After Gov. Jennifer Granholm described the state's $3 billion budget deficit to a group of newspaper executives last week, the mainstream media characterized the situation as a "fiscal crisis" that's putting Michigan at a "critical crossroads."
We're hoping the governor has presented some brilliant, painless solutions in her state of the state address by the time you're reading this. But at News Hits, we're not crossing our collective fingers.
Detailing the state's $3 billion budget shortfall for this fiscal year and next, Granholm spoke at the Michigan Press Association legislative luncheon Friday in Grand Rapids. She promised to propose some solutions in her address Tuesday.
But last week, she was doing prep work for the next several months of bitter budget debates.
"We all care about how we are going to move forward," she told the audience of media executives, reporters, student journalists and legislators attending the annual convention. "We want citizens to believe in our state and our future. To the extent that we can be partners in building up rather than tearing down, that would be the greatest gift ever."
Her efforts to rally the editorial writers and the bipartisan audience were commendable. But as we mull over the possibilities in our pre-state of the state speech deadline, we realize it's not going to be pretty.
The $3 billion needs to come from somewhere, either in cuts to health and social services, reductions in funds to higher education or downsizing our prisons or an increase in revenues. In realspeak, that's tax increases. Frankly, with a deficit this size, the likelihood is that Granholm's going to propose both spending cuts and tax hikes.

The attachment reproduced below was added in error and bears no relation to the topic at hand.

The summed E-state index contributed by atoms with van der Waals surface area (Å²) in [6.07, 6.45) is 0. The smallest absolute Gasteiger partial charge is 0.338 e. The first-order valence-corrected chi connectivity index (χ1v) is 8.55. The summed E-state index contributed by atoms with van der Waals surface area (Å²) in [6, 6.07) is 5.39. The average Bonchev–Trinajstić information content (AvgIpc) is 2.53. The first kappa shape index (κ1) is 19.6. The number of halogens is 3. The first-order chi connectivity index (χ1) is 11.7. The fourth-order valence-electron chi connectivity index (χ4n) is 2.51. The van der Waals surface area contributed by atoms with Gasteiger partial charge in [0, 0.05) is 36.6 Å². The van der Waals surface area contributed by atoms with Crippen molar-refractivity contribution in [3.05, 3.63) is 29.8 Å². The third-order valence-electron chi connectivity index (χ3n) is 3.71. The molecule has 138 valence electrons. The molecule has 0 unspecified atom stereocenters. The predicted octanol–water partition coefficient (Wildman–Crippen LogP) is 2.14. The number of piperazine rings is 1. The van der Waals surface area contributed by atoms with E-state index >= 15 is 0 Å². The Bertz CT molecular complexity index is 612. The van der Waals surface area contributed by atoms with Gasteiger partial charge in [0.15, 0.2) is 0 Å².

With a dismal state economy, a decreasing market share for the Big Three, the elimination of the Single Business Tax, increases in Medicaid and human services needs, and the lowest level of state employment in 30 years, where else can we go? The governor had a nice PowerPoint presentation showing what she calls "spending pressures."
"We've got a challenged economy and that means less revenue," she says.
None of the pie charts, spreadsheets and economic forecasts say boo about what this does to the collective Michigan mood, but Granholm at least filled that gap.
"This has a direct impact obviously on the revenues of the state but also the overall psyche of Michigan," Granholm says.
So while the newspaper editors and publishers who heard the governor last week are writing about the merits of tax cuts to stimulate the economy or the need to ensure social services for the most vulnerable, the debates will grow louder in Lansing.
In the alternative press, we're allowed to translate that to "We're fucked."News Hits is edited by Curt Guyette. Contact him at 313-202-8004 or [email protected]